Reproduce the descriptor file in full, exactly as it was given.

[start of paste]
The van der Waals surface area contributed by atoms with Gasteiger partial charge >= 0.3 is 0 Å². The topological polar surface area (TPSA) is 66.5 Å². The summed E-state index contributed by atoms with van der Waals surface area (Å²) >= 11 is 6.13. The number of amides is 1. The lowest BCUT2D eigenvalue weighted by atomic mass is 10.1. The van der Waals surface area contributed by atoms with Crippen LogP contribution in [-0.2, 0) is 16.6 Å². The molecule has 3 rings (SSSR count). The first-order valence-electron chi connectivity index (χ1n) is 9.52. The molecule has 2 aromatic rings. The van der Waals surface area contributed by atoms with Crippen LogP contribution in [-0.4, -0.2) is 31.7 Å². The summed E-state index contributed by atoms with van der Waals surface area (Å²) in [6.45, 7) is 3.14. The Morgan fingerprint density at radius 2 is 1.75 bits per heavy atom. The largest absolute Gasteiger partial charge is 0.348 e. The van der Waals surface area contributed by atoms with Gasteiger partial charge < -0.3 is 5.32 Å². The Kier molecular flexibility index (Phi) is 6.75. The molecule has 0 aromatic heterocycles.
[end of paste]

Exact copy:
The van der Waals surface area contributed by atoms with Gasteiger partial charge >= 0.3 is 0 Å². The topological polar surface area (TPSA) is 66.5 Å². The summed E-state index contributed by atoms with van der Waals surface area (Å²) >= 11 is 6.13. The number of amides is 1. The lowest BCUT2D eigenvalue weighted by atomic mass is 10.1. The van der Waals surface area contributed by atoms with Crippen LogP contribution in [-0.2, 0) is 16.6 Å². The molecule has 3 rings (SSSR count). The first-order valence-electron chi connectivity index (χ1n) is 9.52. The molecule has 2 aromatic rings. The van der Waals surface area contributed by atoms with Crippen LogP contribution in [-0.4, -0.2) is 31.7 Å². The summed E-state index contributed by atoms with van der Waals surface area (Å²) in [6.45, 7) is 3.14. The Morgan fingerprint density at radius 2 is 1.75 bits per heavy atom. The largest absolute Gasteiger partial charge is 0.348 e. The van der Waals surface area contributed by atoms with Gasteiger partial charge < -0.3 is 5.32 Å². The Kier molecular flexibility index (Phi) is 6.75. The molecule has 0 aromatic heterocycles.